There are so many questions and myths around weaning.
We have the answers to your essential questions on when and how to introduce your baby to solids.
At a glance
- At six months your baby needs more nutrients and extra calories to grow
- Baby rice or mashed vegetables or fruit are great to start weaning with
- Once your baby is eating solids at least 3 times a day you can drop a feed
When is the best age to start weaning my baby onto food?
Begin when you think your baby is ready at around six months.
Why can’t I wean my baby before 6 months?
Babies need only milk until they are six months of age. Babies weaned before six months of age are more likely to become overweight or obese during childhood.
Find out more about why six months is the best time to start weaning.
What signs are there that they're ready for solids at six months?
If your baby can sit with support, puts toys and other objects in his mouth, watches with interest when you or others are eating and if you think he is wanting his feeds earlier than usual during the day because he is hungry even though you have offered larger milk feeds then, he’s ready for solids.
How do I go about introducing solid foods to my baby?
Start by making sure your baby is sitting up in a highchair or reclining chair with back support. Then offer a small teaspoon (make the spoon plastic, not metal) of smooth puréed or mashed food mixed with baby’s usual milk, and do this either after a milk/breast feed, or in the middle of a feed when they are not too hungry. Still not sure where to start?
Begin with one meal a day. If your baby rejects your attempts, try again the next day but make sure you try when your baby isn’t starving. Also remember at this point food is just for learning a new skill and learning about taste and texture - not yet for nutrition. Once your baby learns to manage solid food in their mouth and swallows it competently, you can increase the quantity and consistency, so food starts to fill him up.
What kind of foods should I give my baby?
Go with baby cereal or mashed or pureed vegetables or fruit to begin with. Once your baby is eating these foods, introduce a more varied diet that the rest of your family eats. Bear in mind that savoury tastes may need to be introduced a number of times before a baby will learn to like it.
Do I reduce milk feeds once I start weaning?
Your baby will reduce the amount of milk they drink as they eat more food. Once your baby is eating solids three times a day you may find they begin drinking less of their feeds. When you start offering two courses at his main meals you may find he is not interested in a milk feed after the meal and you can drop this feed. Your baby still needs at least 500 -600mls of their usual milk feed each day until he is 12 months old. If you’re breastfeeding, you can keep feeding on demand.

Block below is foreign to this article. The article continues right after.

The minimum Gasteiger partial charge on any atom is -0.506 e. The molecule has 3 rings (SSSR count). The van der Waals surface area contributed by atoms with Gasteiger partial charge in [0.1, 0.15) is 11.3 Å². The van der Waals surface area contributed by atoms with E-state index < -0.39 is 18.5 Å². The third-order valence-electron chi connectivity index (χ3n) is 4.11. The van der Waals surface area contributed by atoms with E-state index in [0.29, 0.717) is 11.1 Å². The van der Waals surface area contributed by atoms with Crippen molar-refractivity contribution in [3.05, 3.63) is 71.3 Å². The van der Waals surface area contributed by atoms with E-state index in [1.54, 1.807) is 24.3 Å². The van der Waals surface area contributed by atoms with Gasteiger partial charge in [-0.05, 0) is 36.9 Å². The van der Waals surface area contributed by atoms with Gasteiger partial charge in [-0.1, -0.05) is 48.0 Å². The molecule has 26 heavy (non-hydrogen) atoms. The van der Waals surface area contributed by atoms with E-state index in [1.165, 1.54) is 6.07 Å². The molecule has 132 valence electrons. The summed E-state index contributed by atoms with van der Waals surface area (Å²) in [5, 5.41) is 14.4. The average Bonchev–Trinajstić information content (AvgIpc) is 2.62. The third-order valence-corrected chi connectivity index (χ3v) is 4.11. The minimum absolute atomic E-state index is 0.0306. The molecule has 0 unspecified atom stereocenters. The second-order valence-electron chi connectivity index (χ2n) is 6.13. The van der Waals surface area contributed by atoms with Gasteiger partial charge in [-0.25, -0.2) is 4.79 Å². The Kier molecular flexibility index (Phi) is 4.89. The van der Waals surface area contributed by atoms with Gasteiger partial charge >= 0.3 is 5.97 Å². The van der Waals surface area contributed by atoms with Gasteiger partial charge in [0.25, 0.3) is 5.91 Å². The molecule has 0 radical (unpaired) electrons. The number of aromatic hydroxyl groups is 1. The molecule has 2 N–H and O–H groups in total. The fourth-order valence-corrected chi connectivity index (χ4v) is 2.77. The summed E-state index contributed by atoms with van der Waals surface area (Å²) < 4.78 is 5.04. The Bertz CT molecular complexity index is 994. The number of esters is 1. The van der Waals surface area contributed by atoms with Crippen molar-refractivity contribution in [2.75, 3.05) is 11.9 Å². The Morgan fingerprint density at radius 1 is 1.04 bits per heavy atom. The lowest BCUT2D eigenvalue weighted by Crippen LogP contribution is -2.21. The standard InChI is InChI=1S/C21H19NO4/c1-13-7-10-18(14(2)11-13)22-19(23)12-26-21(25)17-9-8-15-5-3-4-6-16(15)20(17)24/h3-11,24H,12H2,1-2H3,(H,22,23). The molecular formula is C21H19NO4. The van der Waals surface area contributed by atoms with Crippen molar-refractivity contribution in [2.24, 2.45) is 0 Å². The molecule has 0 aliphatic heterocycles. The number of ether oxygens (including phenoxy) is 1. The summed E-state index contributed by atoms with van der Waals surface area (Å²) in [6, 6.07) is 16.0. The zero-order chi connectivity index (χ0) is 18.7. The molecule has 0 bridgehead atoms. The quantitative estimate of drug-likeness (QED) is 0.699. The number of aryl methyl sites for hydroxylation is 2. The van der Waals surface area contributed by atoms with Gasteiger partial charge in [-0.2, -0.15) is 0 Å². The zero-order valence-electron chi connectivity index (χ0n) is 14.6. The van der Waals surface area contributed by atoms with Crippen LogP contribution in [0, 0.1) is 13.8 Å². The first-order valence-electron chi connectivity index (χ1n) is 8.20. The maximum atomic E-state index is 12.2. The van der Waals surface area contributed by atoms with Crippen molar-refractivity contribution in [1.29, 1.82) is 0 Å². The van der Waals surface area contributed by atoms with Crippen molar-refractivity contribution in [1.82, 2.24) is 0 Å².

What foods should I avoid?
If there is a history of allergies in the family, you should consult a healthcare professional before introducing nuts to your child’s diet – and don’t give whole nuts until he is five years old.
Also avoid adding salt or sugar to any foods, and do not give honey until your baby is one year old – it can contain a type of bacteria that can cause illness.
From around 9 months your baby will be ready to handle hard raw foods like raw carrot sticks, apple pieces but they could still choke on them. It also pays to be careful about soft round foods such as grapes and cherry tomatoes and pieces of sausage – cut them in half so they are no longer round. Remove the skin from foods like fruit and sausages and remove bones from fish and meat.
What is baby-led weaning?
This is a method where you don’t mash or purée food, but let your baby explore foods for themselves by offering them a selection of finger foods, such as cooked carrots, banana and breadsticks. Advocates say it stops babies becoming fussy eaters, but this has not been proven. It can also be hard to work out how much food is actually being eaten. The NHS recommendation is to offer soft finger foods alongside mashed or pureed foods from the beginning of weaning. This will help your baby get used to both eating solids from a spoon, and feeding themselves finger foods.
"Personally, I waited until six months, but there are lots of conflicting stories about the “right” age. My friends whose children are now 10 or 11 were advised to wean at four months, so guidelines have changed. Six months worked for both my children but again I think some children will be ready earlier. Just watch out for the signs.” - Jane, mum of 2
“My son was hungry and wanted to breastfeed all the time. I knew it was time to wean because he was draining me dry at every feed – I was worried I couldn't pump enough milk for him at work. I was able to keep up breast feeding longer with my daughter, mostly by getting a better breast pump!” - Felice, mum of 2